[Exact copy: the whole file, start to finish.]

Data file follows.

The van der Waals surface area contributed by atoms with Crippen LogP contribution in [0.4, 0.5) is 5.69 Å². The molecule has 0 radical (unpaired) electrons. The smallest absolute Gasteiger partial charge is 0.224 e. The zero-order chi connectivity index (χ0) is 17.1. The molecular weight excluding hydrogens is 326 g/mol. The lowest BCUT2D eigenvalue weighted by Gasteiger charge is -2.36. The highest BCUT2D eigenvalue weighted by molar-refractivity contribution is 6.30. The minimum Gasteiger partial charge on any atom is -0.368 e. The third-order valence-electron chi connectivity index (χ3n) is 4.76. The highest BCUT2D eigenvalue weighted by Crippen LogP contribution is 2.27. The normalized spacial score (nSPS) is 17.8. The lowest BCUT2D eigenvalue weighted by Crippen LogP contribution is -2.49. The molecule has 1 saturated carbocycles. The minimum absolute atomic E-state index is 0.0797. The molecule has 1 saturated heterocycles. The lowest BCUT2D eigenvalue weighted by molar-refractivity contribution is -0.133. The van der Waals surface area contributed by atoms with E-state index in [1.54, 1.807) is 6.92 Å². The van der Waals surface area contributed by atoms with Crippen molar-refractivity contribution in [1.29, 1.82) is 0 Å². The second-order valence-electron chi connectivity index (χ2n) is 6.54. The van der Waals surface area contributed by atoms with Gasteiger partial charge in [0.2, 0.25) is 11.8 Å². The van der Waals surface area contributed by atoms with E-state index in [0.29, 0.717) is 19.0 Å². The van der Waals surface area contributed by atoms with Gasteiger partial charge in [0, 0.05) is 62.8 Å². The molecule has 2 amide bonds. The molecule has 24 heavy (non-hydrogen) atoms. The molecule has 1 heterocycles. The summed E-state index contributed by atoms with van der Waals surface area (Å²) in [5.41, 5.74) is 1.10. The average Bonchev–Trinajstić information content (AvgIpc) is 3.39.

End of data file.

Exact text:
The van der Waals surface area contributed by atoms with Crippen LogP contribution in [0.4, 0.5) is 5.69 Å². The molecule has 0 radical (unpaired) electrons. The smallest absolute Gasteiger partial charge is 0.224 e. The zero-order chi connectivity index (χ0) is 17.1. The molecular weight excluding hydrogens is 326 g/mol. The lowest BCUT2D eigenvalue weighted by Gasteiger charge is -2.36. The highest BCUT2D eigenvalue weighted by molar-refractivity contribution is 6.30. The minimum Gasteiger partial charge on any atom is -0.368 e. The third-order valence-electron chi connectivity index (χ3n) is 4.76. The highest BCUT2D eigenvalue weighted by Crippen LogP contribution is 2.27. The normalized spacial score (nSPS) is 17.8. The lowest BCUT2D eigenvalue weighted by Crippen LogP contribution is -2.49. The molecule has 1 saturated carbocycles. The minimum absolute atomic E-state index is 0.0797. The molecule has 1 saturated heterocycles. The lowest BCUT2D eigenvalue weighted by molar-refractivity contribution is -0.133. The van der Waals surface area contributed by atoms with E-state index in [1.54, 1.807) is 6.92 Å². The van der Waals surface area contributed by atoms with Crippen molar-refractivity contribution in [1.29, 1.82) is 0 Å². The second-order valence-electron chi connectivity index (χ2n) is 6.54. The van der Waals surface area contributed by atoms with Gasteiger partial charge in [0.2, 0.25) is 11.8 Å². The van der Waals surface area contributed by atoms with E-state index in [0.29, 0.717) is 19.0 Å². The van der Waals surface area contributed by atoms with Gasteiger partial charge in [0, 0.05) is 62.8 Å². The molecule has 2 amide bonds. The molecule has 24 heavy (non-hydrogen) atoms. The molecule has 1 heterocycles. The summed E-state index contributed by atoms with van der Waals surface area (Å²) in [5.41, 5.74) is 1.10. The average Bonchev–Trinajstić information content (AvgIpc) is 3.39.